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June 17, 2019 False Claims Act Legal News

Government Joins Case Involving Drug Manufacturer’s Illegal Payments of Patient Co-Pays on Expensive Drug

The Department of Justice, with the Office of the United States Attorney of the Eastern District of Pennsylvania, recently joined a lawsuit filed by private whistleblowers against Mallinckrodt ARD LLC, a drug manufacturer. The Government’s complaint was filed on June 4, 2019, although the case had initially been filed in 2012.

The case alleges fraud by Mallinckrodt through the funding of a so-called patient assistance charitable foundation. The company’s contributions to the foundation were used to fund patient co-payments under Medicare Part D for the drug Acthar. Acthar is used to treat acute exacerbations in multiple sclerosis, lupus, and rheumatoid arthritis.

Mallinckrodt did not develop Acthar, but from its acquisition of the rights to the drug in 2001 until 2014, Mallinckrodt raised Acthar’s per-vial price from approximately $50 per 5 milliliter vial to over $32,000. The company hiked the price from approximately $2000 per vial to $23,000 per vial in one year alone!

Medicare’s Co-Payment Structure

Although patient assistance seems like a positive, charitable goal, various drug manufacturers have funded co-payments to induce patients to use their expensive drugs rather than less expensive alternative medications. By paying the patient’s co-pay, a drug manufacturer can encourage a patient to not care about the price of the drug, increasing the sale of the manufacturer’s product and potentially increasing the Medicare program costs considerably.

Notably, Medicare co-payments (whether through deductibles or individual drug co-pays) are intended to encourage both physicians and Medicare beneficiaries to be price-sensitive, efficient consumers of federally reimbursed healthcare services and products. Additionally, the manufacturers are encouraged to price their products competitively based on consumer sensitivity to price.

As the United States Attorney for the Eastern District of Pennsylvania described:

“Drug companies are not allowed to pay patients’ co-pays. That rule is designed to prevent the very thing Mallinckrodt allegedly did here – outrageously jack up Acthar’s price and leave the government with the entire bill.”

A patient’s co-pay obligations in Medicare can be substantial for expensive medications. For example, after meeting an annual deductible, the standard Part D benefit requires a 25 percent patient co-pay up to a specified coverage limit. In this case, Mallinckrodt paid co-pays in the range of $1300 – $5500 per script, clearly sizable sums to an individual patient. By eliminating these payments for patients, Mallinckrodt could keep increasing the drug price without “scaring off” its patient base – and put the entire $32,000 payment on Medicare Part D.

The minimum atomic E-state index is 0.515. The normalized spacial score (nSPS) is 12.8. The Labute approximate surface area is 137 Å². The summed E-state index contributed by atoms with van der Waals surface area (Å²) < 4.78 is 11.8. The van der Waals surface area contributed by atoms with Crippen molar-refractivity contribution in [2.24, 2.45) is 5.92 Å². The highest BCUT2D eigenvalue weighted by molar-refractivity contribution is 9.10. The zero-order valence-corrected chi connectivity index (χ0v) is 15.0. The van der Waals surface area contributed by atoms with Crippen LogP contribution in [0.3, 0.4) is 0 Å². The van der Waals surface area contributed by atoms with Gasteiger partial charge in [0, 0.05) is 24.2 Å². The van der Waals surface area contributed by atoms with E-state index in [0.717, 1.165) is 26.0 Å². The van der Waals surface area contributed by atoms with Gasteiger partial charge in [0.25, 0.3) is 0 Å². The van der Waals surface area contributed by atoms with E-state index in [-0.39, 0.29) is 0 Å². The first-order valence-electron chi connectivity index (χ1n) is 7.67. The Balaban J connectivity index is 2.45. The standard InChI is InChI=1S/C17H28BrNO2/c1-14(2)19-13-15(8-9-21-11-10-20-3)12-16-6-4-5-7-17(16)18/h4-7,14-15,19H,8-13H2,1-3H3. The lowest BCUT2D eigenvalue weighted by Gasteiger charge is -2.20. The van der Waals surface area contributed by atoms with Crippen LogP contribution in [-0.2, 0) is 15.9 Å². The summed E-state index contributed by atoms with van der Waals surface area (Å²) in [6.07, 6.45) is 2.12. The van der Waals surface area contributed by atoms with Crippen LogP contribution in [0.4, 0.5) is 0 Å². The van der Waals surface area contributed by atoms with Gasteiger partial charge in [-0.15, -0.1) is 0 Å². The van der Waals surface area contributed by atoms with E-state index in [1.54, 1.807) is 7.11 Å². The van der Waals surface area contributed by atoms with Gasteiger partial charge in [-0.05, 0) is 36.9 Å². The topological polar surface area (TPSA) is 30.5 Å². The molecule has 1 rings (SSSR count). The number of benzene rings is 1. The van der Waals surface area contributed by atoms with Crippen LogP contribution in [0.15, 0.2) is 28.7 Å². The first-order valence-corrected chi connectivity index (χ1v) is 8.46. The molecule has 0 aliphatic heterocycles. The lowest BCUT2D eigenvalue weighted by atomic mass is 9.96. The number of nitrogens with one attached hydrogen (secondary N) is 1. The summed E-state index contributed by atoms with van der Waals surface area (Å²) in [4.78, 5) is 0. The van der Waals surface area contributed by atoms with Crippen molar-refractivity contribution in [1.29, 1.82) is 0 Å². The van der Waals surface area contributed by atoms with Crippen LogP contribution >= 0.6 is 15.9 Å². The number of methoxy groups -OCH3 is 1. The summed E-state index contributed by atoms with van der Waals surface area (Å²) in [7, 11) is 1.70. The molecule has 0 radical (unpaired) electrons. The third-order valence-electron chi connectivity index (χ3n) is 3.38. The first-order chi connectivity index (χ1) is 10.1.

Case Allegations

As the Complaint alleges,

Mallinckrodt knew that the cost of Acthar would make it difficult to sell because there were cheaper, effective competitor drugs available to treat certain of its approved uses …. Mallinckrodt intended to overcome this difficulty and did so by making the drug “free” to patients by subsidizing their Medicare copayments. By doing so, Mallinckrodt could maintain the high price of Acthar to maximize its own sales revenues, but minimize the risk that the drug’s high price would impede doctors and patients from using it.

Presumably because Mallinckrodt knew that paying co-pay subsidies to Medicare patients was illegal, the company devised an indirect – but still illegal – means to accomplish that goal. Mallinckrodt used a charitable foundation as a conduit to get the patient payments made. Essentially, the company created “patient assistance funds” that the foundation could only use to fund co-payments for Acthar. Mallinckrodt referred patients to this foundation so they could receive the Mallinckrodt-funded subsidies, and then promoted its drugs as cost-free to potential and continuing patients.

Call an Experienced Lawyer to Discuss Possible Fraud

The Government’s intervention in this case is a welcome indication of efforts to control fraud by drug manufacturers, sometimes in creative ways designed to escape detection. If you witness similar conduct or something that just seems “fishy,” you should contact an experienced False Claims Act attorney to see if the conduct is illegal. You can save the government healthcare programs huge sums of money – and potentially be rewarded yourself through the substantial incentives that the Government has provided to encourage people to report suspected fraud.

There are three easy ways to contact our firm for a free, confidential evaluation with one of our whistleblower attorneys:

  1. Fill out the contact form on this page.
  2. Email [email protected]
  3. Call (844) 781-3088

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